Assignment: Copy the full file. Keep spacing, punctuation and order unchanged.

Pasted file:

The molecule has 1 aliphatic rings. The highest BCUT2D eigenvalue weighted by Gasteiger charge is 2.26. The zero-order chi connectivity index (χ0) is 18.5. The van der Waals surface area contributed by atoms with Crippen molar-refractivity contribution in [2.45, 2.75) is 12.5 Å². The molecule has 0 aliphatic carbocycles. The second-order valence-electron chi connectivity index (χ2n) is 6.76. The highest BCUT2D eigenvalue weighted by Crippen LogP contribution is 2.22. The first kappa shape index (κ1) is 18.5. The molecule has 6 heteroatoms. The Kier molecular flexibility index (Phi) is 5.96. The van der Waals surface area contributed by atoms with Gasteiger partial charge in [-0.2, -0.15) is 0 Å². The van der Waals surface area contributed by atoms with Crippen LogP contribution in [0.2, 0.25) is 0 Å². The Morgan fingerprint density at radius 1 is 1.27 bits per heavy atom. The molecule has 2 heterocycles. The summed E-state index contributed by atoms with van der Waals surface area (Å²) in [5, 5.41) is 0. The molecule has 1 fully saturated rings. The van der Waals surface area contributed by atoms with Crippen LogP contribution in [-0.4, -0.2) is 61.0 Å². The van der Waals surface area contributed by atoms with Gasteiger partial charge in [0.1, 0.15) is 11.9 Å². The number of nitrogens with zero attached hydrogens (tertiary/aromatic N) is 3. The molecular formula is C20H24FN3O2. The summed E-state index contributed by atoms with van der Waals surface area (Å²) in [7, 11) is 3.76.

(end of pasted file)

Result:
The molecule has 1 aliphatic rings. The highest BCUT2D eigenvalue weighted by Gasteiger charge is 2.26. The zero-order chi connectivity index (χ0) is 18.5. The van der Waals surface area contributed by atoms with Crippen molar-refractivity contribution in [2.45, 2.75) is 12.5 Å². The molecule has 0 aliphatic carbocycles. The second-order valence-electron chi connectivity index (χ2n) is 6.76. The highest BCUT2D eigenvalue weighted by Crippen LogP contribution is 2.22. The first kappa shape index (κ1) is 18.5. The molecule has 6 heteroatoms. The Kier molecular flexibility index (Phi) is 5.96. The van der Waals surface area contributed by atoms with Gasteiger partial charge in [-0.2, -0.15) is 0 Å². The van der Waals surface area contributed by atoms with Crippen LogP contribution in [0.2, 0.25) is 0 Å². The Morgan fingerprint density at radius 1 is 1.27 bits per heavy atom. The molecule has 2 heterocycles. The summed E-state index contributed by atoms with van der Waals surface area (Å²) in [5, 5.41) is 0. The molecule has 1 fully saturated rings. The van der Waals surface area contributed by atoms with Crippen LogP contribution in [-0.4, -0.2) is 61.0 Å². The van der Waals surface area contributed by atoms with Gasteiger partial charge in [0.1, 0.15) is 11.9 Å². The number of nitrogens with zero attached hydrogens (tertiary/aromatic N) is 3. The molecular formula is C20H24FN3O2. The summed E-state index contributed by atoms with van der Waals surface area (Å²) in [7, 11) is 3.76.